Honeyland film review

Today I went to see Honeyland, which was being shown at the Falmouth Poly cinema as part of the Cornwall film festival. It’s a documentary about a female beekeeper named Hatidze; she and her elderly mother are the last inhabitants left in their remote Macedonian village, eking out a living from the sweetness of honey.

Honeyland film - Hatidze beekeeping

Half for me, half for you

Any British beekeeper will be familiar with the bumper catalogues of beekeeping suppliers here, packed with every possible accessory you can think of. Hatidze’s equipment is a basic veil, a smoker fuelled by dry dung, plus some jars for her honey. Her ‘hives’ are cavities in walls or clifftops, with a removable stone in front as an entrance. To harvest she simply reaches in and pulls out vibrant yellow honey combs, brushing the bees off with her fingers. They seem remarkably placid – perhaps because her mantra is ‘half for me, half for you’, so she always leaves enough for them to survive the harsh winters.

Back at home, Hatidze’s mother is sick, spending her days lying in their home, only sitting up so that Hatidze can feed her small titbits of food – honey, or bananas, or watermelon. The two of them have an amusing relationship, with their bickering making the audience giggle at several points. To sell her honey Hatidze travels to the Macedonian capital Skopje, where we see her talent as a saleswoman, chattering away to the market traders. She returns with money, bananas, hair dye and a fan to keep the flies away from her mother.

New neighbours

Suddenly, unexpected noise comes into her life when a travelling family pulls up with their caravan and herd of cows. I never managed to count how many children they had until the end, when the credits revealed the total to be seven. “One kid a year!” their father Hussein says. Bigger toddlers hold smaller toddlers, smaller toddlers clutch kittens. Chickens cluck in and out of the caravan. Lean older boys of perhaps seven or eight help their constantly busy mother tie up cows for milking, getting hefty kicks in the process.

At first, Hatidze gets on well with her new neighbours, sharing brandy, music from her radio and her beekeeping expertise with them. Hussein becomes interested when she tells them how much her honey sells for, and soon we see trailers pulling up with wooden hives similar to the Nationals beekeepers here use. These bees are not so placid, but Hussein’s equipment is just as basic, so once the boxes are opened the whole family gets stung. Little children are running about screaming in pain, pulling bees out of their hair, while Hussein pulls the reluctant older boys out of the caravan to assist him in futile puffs of the smoker.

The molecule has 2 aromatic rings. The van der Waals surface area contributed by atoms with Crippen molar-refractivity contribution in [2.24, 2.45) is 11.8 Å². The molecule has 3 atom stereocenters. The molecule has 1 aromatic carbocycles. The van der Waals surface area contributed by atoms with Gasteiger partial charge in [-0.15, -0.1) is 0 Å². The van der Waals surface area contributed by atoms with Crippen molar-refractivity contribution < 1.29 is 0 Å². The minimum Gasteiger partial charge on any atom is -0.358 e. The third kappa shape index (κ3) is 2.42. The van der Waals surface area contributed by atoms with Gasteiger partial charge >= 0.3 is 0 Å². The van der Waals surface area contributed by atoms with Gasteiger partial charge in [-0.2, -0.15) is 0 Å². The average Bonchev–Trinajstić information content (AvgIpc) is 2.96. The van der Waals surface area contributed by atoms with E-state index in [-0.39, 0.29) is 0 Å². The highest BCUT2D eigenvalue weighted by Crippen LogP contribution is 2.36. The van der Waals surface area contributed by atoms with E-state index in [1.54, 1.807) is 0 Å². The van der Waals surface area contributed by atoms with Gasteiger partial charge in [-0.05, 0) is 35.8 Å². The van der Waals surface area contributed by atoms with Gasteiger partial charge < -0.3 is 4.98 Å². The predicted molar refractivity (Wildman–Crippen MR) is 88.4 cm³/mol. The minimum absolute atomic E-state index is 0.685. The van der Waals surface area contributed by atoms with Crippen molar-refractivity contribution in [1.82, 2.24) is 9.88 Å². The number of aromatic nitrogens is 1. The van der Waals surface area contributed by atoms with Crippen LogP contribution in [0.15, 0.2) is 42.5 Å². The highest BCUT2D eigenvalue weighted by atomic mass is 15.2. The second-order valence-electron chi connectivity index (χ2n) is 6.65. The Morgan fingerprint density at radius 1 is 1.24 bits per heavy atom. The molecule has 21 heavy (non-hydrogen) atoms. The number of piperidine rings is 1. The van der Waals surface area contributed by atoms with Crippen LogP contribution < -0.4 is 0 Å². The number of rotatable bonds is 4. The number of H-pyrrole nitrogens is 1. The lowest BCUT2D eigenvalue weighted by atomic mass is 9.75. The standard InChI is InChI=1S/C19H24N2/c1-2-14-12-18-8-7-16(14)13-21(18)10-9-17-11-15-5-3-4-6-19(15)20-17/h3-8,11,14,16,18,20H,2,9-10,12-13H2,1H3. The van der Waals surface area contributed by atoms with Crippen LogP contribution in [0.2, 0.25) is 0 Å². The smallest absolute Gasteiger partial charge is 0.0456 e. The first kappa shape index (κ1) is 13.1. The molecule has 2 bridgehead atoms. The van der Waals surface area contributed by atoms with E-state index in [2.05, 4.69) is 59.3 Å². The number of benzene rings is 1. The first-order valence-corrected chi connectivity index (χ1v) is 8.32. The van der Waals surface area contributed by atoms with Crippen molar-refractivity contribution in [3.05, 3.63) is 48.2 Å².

A lesson ignored

We see Hatidze warn Hussein that enough honey must be left for the bees, otherwise his bees will come and raid hers. But, under pressure from a local honey dealer to take more, and with so many mouths to feed, he doesn’t follow her advice. We see shots of bees fighting outside her hive entrances. Next, her colonies are dead. Hussein blames the losses on the weather.

With her only form of income gone, we see a distraught Hatidze crying to her mother. What will become of them both? Powerless to help, her mother can only sympathise – “May god burn their livers!”. Winter draws in and the wolves are very literally howling at the door. Yet it’s easy to empathise with Hussein and his family too – the money they got for their honey appears to be spent on nothing more luxurious than feeding the children. Still, as spring approaches, there may be some hope coming Hatidze’s way.

Even if you have no interest in beekeeping, I think you would still enjoy this film for its humour, the stunning views of the Macedonian mountains and the insights into rural life there. And for us beekeepers seeing the techniques used in traditional Macedonian beekeeping, including what seemed like some form of chanting and tanging to collect swarms, makes the film even more fascinating.

About Emily Scott

I am a UK beekeeper who has recently moved from London to windswept, wet Cornwall. I first started keeping bees in the Ealing Beekeepers Association’s local apiary in 2008, when I created this blog as a record for myself of my various beekeeping related disasters and - hopefully! - future successes.